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June 24, 2013 Articles

Ninth Circuit Retreats from Complete Destruction of Broughton-Cruz Rule

By Sheila J. Carpenter

In AT&T Mobility LLC v. Concepcion, 563 U.S. ___, 131 S.Ct. 1740, 1745 (2011) (Concepcion), the Supreme Court struck down the "Discover Bank rule," California's judicially crafted prohibition of class action waivers in arbitration agreements. See Discover Bank v. Superior Court, 36 Cal.4th 148, 30 Cal.Rptr.3d 76, 113 P.3d 1100 (2005). Concepcion also brought into question the validity of California's "Broughton-Cruz rule," another judicially crafted doctrine allowing plaintiffs to avoid arbitration in cases involving claims for relief in the form of a "public injunction." See Broughton v. Cigna Healthplans of California., 21 Cal. 4th 1066, 90 Cal.Rptr.2d 334, 988 P.2d 67 (Cal. 1998 and Cruz v. PacifiCare Health Systems, Inc., 30 Cal.4th 303, 133 Cal.Rptr.2d 58, 66 P.3d 1157 (Cal. 2003).

In a decision issued April 11, 2013, the Ninth Circuit, sitting en banc, declined the opportunity to settle the question of whether seeking a "public injunction" can allow a party to avoid an arbitration agreement, opining that it need not reach the validity of Broughton-Cruz because it was able to compel arbitration on other grounds. Kilgore v. KeyBank, ___ F.3d ___, 2013 WL 1458876 (9th Cir. 2013) (Kilgore II). Kilgore II grew out of the panel decision in Kilgore v KeyBank, N.A., 673 F.3d947 (9th Cir. 2012) (Kilgore I), which had declared the Broughton-Cruz rule voided by the Supreme Court's decision in Concepcion. (None of the panel judges sat en banc.) (I addressed Kilgore I at length in "The FAA Dictates the Supremacy of Arbitration Agreements . . . Right?"

Is Concepcion's Reach Broader than Invalidating the Discover Bank Rule?
It is well settled that the Federal Arbitration Act (FAA), 9 U.S.C. § 1 et seq., embodies a liberal federal policy favoring arbitration, specifying in Section 2 that arbitration agreements "shall be valid, irrevocable, and enforceable, save upon such grounds as exist at law or in equity for the revocation of any contract." It is equally well settled that the language of the "savings clause" that is part of Section 2 preserves contract defenses, such as fraud, duress, or unconscionability that could be used to avoid any contract, allowing courts to determine that an arbitration agreement may be avoided on these grounds. Concepcion, 131 S.Ct. at 1746. The judicial hostility to arbitration that prompted the adoption of the FAA in 1925 (e.g., Id.) has persisted in certain courts and federal courts have repeatedly had to review and overturn state court decisions that allowed a litigant to avoid arbitration in violation of the FAA. Alternative Dispute Resolution practitioners are familiar with the volume of Supreme Court and other appellate cases generated by the conflict between legislative policies favoring arbitration and the willingness of some courts to use the "savings clause" to defeat arbitration agreements. Numerous such opinions have their origins in California, particularly in the consumer context, where the reason proffered for avoiding arbitration is that the arbitration agreement is "unconscionable."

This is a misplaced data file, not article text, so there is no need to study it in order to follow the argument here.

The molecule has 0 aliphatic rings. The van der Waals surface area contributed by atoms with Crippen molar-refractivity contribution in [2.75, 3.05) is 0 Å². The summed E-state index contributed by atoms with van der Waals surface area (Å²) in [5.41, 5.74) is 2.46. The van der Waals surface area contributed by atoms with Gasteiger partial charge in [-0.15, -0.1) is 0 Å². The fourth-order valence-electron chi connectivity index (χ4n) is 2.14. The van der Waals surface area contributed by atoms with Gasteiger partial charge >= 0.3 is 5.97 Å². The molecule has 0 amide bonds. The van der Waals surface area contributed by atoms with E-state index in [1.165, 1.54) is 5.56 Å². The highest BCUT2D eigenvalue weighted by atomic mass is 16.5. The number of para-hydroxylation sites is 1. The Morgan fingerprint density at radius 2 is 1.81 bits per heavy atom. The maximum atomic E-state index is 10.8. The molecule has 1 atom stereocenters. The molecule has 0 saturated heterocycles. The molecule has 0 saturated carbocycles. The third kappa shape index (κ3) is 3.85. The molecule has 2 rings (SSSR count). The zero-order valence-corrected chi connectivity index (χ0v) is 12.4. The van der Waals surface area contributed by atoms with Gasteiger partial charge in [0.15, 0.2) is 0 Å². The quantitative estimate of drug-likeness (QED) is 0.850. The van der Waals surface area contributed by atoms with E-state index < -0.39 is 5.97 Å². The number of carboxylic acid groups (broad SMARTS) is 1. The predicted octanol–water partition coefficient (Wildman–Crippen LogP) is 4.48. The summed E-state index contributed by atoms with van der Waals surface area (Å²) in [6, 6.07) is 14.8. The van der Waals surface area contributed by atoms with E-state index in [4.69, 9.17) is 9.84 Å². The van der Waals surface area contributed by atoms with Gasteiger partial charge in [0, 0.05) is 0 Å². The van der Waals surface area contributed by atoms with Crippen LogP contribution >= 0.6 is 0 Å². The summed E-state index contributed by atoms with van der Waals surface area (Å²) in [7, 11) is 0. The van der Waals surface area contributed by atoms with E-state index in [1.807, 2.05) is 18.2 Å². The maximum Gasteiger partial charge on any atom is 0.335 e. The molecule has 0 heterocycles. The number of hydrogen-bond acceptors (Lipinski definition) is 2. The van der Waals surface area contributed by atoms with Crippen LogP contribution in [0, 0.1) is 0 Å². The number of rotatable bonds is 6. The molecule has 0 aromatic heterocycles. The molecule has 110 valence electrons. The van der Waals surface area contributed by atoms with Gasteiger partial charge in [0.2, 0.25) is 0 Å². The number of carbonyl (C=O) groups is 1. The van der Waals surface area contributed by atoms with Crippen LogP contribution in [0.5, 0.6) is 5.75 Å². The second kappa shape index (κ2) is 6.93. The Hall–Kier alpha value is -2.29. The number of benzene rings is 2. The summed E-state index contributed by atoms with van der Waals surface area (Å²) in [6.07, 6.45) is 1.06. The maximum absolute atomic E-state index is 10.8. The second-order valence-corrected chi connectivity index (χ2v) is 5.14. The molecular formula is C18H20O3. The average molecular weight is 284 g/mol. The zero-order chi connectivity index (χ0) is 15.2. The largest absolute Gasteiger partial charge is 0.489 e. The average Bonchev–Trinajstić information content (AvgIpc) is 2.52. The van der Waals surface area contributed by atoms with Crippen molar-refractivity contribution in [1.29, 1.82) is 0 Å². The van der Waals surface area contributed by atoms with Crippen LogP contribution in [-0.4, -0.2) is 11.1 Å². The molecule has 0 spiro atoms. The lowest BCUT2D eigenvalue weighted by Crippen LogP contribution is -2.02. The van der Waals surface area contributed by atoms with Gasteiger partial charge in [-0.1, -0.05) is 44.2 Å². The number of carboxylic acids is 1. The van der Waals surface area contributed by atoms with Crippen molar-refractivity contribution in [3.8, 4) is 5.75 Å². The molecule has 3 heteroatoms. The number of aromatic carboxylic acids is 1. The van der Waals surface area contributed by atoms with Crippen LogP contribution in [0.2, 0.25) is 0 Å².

Concepcion disapproved the use of "unconscionability" as a mechanism to overcome a prohibition on class actions in an arbitration clause. The Broughton-Cruz rule allows another use of "unconscionability," using that elastic term to exempt from arbitration cases in which an injunction to benefit the public interest is sought. The rationale is that with a broader interest at stake, arbitration of claims one-by-one is inappropriate. The plaintiffs in Kilgore presented some interesting arguments and some sympathetic facts; but, in the end, they were not enough to overcome the fact that they had signed an obvious and clear arbitration agreement and did not exercise their option to reject it.

Kilgore II

Claimants offer some sympathetic facts. Plaintiffs Kilgore and Fuller (collectively Students) were students at a helicopter flight school, which not only provided disappointing instruction but also filed for bankruptcy before the students graduated. KeyBank had assisted the flight school in recruiting students by offering loans to each student of more than $50,000 to cover the cost of the school. KeyBank transmitted the entire proceeds of the loan to the school upon enrollment, so when the school failed the Students had no opportunity to recover any of the loan proceeds. They had not received what they paid for, but they still owed KeyBank more than $50,000 each. The Students sued KeyBank, which held their notes, a related entity, and Great Lakes Education Loan Services, Inc., the loan servicer (collectively Lender), bringing a purported class action in California state court seeking to have KeyBank enjoined from reporting their defaulted student loans to credit bureaus and from attempting to collect on the loans.

Some facts are not so sympathetic. The notes the Students signed contained an arbitration clause that prohibited both class arbitration and consolidated proceedings. The arbitration clause was clear and prominent. Kilgore II cited the following excerpts as relevant:


There shall be no authority for any Claims to be arbitrated on a class action basis. Furthermore, an arbitration can only decide your or my Claim(s) and may not consolidate or join the claims of other persons that may have similar claims.

Kilgore II, 2013 WL 1458876 at *1.